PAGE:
An international team led by NASA has tested the International Asteroid Warning Network, which successfully tracked a potentially dangerous asteroid as it made a close flyby of the Earth in October. Billed as the first global exercise using a real asteroid to test global response capabilities, the TC4 Observation Campaign observed and plotted the orbit of the asteroid 012 TC4 as it passed within 27,200 mi (43,780 km) of the Earth.
The odds of the Earth being struck by a large asteroid are small, but given the fact that even a small asteroid can deliver the impact of a tactical nuclear weapon, preventing or at least predicting such impacts is a high priority in the space community. However, like teams of Second World War bomber spotters, asteroid tracking requires practice and, since it isn't possible yet to create dummy asteroids, astronomers are using the real thing.
In this case, the target was asteroid 2012 TC4, which is a small, elongated asteroid approximately 50 ft (15 m) long and 25 feet (8 m) wide. It was originally spotted by the Panoramic Survey Telescope and Rapid Response System (Pan-STARRS) in Hawaii as part of the NASA Planetary Defense Coordination Office's (PDCO) NEO Observations Program. Though it passed out of observational range quickly, astronomers managed to plot its orbit well enough to predict its return this year. In April of this year, it was selected to test the International Asteroid Warning Network.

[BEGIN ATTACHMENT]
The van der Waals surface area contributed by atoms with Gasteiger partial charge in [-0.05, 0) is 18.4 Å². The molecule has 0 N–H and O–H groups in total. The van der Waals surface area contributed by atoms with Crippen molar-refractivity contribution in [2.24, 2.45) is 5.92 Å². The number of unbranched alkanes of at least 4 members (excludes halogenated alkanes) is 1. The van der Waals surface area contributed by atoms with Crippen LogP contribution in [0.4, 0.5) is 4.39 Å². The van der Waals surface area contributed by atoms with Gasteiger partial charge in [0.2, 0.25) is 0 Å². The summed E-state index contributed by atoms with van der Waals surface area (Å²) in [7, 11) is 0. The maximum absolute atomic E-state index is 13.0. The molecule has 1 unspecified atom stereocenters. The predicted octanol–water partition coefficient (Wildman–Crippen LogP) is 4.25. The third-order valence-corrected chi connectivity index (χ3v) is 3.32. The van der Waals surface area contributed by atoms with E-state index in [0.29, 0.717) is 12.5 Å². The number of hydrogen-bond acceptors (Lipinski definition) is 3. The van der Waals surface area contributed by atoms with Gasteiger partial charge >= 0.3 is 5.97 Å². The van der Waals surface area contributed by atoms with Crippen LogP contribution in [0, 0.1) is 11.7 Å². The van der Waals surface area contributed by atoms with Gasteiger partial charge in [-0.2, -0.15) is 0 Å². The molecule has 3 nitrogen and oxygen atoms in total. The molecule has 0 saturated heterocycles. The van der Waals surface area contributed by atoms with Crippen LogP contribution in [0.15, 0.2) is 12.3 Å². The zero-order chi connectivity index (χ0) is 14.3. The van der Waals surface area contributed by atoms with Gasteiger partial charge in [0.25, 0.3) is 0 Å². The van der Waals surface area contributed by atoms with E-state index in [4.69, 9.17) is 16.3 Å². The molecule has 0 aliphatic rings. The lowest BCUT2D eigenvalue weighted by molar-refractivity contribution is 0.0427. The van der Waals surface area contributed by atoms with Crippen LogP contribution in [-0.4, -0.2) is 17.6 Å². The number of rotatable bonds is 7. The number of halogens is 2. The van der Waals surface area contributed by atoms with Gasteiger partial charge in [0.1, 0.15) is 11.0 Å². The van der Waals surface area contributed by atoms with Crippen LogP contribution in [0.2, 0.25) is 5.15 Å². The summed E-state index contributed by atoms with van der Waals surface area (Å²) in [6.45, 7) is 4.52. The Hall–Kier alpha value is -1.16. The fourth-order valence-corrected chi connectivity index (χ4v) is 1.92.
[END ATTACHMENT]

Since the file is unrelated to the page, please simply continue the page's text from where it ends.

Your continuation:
In July 2017, TC4 was reacquired by the European Southern Observatory's Very Large Telescope, and observatories around the world joined in as it approached the Earth and made its closest pass in October. The goal of the exercise was to not only track the asteroid, but to learn more about its properties, assess whether it will one day hit the Earth, and, most important, to see how well the network could communicate with the observers in the United States, Canada, Colombia, Germany, Israel, Italy, Japan, the Netherlands, Russia and South Africa.
According to NASA, the exercise was a success and resulted in a better understanding of the target asteroid and its potential threat. The Center for Near-Earth Object Studies (CNEOS) at the Jet Propulsion Laboratory (JPL) in Pasadena, California was able to precisely calculate the asteroid's trajectory, including the effects of solar radiation pressure, using both optical and radar telescope, allowing astronomers to conclude that 2012 TC4 does not pose a hazard to Earth.
In addition, scientists were able to deduce the asteroid's shape and clock its rotation, giving it a "day" of 12 minutes as it tumbles as well as spins. Unfortunately, adverse weather conditions prevented observers from determining the physical composition of TC4, which may consist of either dark, carbon-rich or bright igneous material.
Because the network is intended for the practical purpose of Earth defense rather than pure science, an important component of the exercise was to see how well the observers could communicate with one another as well as with the US government up to the executive branch in the event of an actual emergency.
"We are much better prepared today to deal with the threat of a potentially hazardous asteroid than we were before the TC4 campaign," says Michael Kelley, TC4 exercise lead at NASA Headquarters.